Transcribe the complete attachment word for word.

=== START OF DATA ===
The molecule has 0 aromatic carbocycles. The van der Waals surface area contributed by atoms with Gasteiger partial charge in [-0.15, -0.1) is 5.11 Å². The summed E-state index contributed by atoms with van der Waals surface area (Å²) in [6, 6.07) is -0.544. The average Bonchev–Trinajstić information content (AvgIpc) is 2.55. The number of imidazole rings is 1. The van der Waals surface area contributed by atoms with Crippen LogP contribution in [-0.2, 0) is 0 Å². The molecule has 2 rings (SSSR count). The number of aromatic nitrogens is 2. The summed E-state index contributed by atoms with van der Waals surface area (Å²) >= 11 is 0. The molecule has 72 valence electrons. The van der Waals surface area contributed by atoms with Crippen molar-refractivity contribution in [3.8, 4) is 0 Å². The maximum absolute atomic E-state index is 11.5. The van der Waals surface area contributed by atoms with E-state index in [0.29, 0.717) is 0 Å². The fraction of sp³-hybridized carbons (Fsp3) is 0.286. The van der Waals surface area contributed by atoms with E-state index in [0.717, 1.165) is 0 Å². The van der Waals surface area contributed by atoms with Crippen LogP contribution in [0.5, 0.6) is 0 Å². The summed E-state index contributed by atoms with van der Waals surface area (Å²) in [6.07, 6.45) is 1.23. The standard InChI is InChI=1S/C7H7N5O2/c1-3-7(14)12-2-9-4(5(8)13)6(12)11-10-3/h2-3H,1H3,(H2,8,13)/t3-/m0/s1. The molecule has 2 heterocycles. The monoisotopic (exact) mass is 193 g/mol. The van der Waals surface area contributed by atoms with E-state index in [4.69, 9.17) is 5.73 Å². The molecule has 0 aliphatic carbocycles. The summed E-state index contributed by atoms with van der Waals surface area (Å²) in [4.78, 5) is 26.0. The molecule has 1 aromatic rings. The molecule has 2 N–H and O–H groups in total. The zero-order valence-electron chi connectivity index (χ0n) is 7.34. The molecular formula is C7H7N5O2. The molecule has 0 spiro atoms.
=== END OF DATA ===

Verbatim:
The molecule has 0 aromatic carbocycles. The van der Waals surface area contributed by atoms with Gasteiger partial charge in [-0.15, -0.1) is 5.11 Å². The summed E-state index contributed by atoms with van der Waals surface area (Å²) in [6, 6.07) is -0.544. The average Bonchev–Trinajstić information content (AvgIpc) is 2.55. The number of imidazole rings is 1. The van der Waals surface area contributed by atoms with Crippen LogP contribution in [-0.2, 0) is 0 Å². The molecule has 2 rings (SSSR count). The number of aromatic nitrogens is 2. The summed E-state index contributed by atoms with van der Waals surface area (Å²) >= 11 is 0. The molecule has 72 valence electrons. The van der Waals surface area contributed by atoms with Crippen molar-refractivity contribution in [3.8, 4) is 0 Å². The maximum absolute atomic E-state index is 11.5. The van der Waals surface area contributed by atoms with E-state index in [0.29, 0.717) is 0 Å². The fraction of sp³-hybridized carbons (Fsp3) is 0.286. The van der Waals surface area contributed by atoms with E-state index in [0.717, 1.165) is 0 Å². The van der Waals surface area contributed by atoms with Crippen LogP contribution in [0.5, 0.6) is 0 Å². The summed E-state index contributed by atoms with van der Waals surface area (Å²) in [6.07, 6.45) is 1.23. The standard InChI is InChI=1S/C7H7N5O2/c1-3-7(14)12-2-9-4(5(8)13)6(12)11-10-3/h2-3H,1H3,(H2,8,13)/t3-/m0/s1. The molecule has 2 heterocycles. The monoisotopic (exact) mass is 193 g/mol. The van der Waals surface area contributed by atoms with E-state index in [4.69, 9.17) is 5.73 Å². The molecule has 0 aliphatic carbocycles. The summed E-state index contributed by atoms with van der Waals surface area (Å²) in [4.78, 5) is 26.0. The molecule has 1 aromatic rings. The molecule has 2 N–H and O–H groups in total. The zero-order valence-electron chi connectivity index (χ0n) is 7.34. The molecular formula is C7H7N5O2. The molecule has 0 spiro atoms.